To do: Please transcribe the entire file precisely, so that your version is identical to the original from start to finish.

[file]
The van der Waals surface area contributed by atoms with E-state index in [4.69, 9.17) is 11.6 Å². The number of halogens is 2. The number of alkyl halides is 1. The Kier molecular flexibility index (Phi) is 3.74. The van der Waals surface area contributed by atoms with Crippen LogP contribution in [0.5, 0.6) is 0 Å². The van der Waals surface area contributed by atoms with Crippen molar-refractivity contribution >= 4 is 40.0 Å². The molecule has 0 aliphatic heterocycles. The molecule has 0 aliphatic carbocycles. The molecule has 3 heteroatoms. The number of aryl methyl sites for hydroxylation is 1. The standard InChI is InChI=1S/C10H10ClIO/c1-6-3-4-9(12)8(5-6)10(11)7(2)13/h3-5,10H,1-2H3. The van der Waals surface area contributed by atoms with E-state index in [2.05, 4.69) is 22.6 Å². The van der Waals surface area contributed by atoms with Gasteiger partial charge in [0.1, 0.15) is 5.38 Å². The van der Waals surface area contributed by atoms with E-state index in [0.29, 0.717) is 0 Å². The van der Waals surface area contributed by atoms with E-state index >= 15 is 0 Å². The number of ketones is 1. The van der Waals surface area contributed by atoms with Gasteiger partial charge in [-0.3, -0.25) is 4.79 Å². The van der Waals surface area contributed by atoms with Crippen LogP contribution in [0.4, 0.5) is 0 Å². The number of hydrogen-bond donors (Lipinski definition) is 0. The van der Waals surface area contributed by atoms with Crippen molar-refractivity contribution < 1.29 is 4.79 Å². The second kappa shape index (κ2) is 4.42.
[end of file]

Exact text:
The van der Waals surface area contributed by atoms with E-state index in [4.69, 9.17) is 11.6 Å². The number of halogens is 2. The number of alkyl halides is 1. The Kier molecular flexibility index (Phi) is 3.74. The van der Waals surface area contributed by atoms with Crippen LogP contribution in [0.5, 0.6) is 0 Å². The van der Waals surface area contributed by atoms with Crippen molar-refractivity contribution >= 4 is 40.0 Å². The molecule has 0 aliphatic heterocycles. The molecule has 0 aliphatic carbocycles. The molecule has 3 heteroatoms. The number of aryl methyl sites for hydroxylation is 1. The standard InChI is InChI=1S/C10H10ClIO/c1-6-3-4-9(12)8(5-6)10(11)7(2)13/h3-5,10H,1-2H3. The van der Waals surface area contributed by atoms with E-state index in [2.05, 4.69) is 22.6 Å². The van der Waals surface area contributed by atoms with Gasteiger partial charge in [0.1, 0.15) is 5.38 Å². The van der Waals surface area contributed by atoms with E-state index in [0.29, 0.717) is 0 Å². The van der Waals surface area contributed by atoms with E-state index >= 15 is 0 Å². The number of ketones is 1. The van der Waals surface area contributed by atoms with Gasteiger partial charge in [-0.3, -0.25) is 4.79 Å². The van der Waals surface area contributed by atoms with Crippen LogP contribution in [0.4, 0.5) is 0 Å². The number of hydrogen-bond donors (Lipinski definition) is 0. The van der Waals surface area contributed by atoms with Crippen molar-refractivity contribution < 1.29 is 4.79 Å². The second kappa shape index (κ2) is 4.42.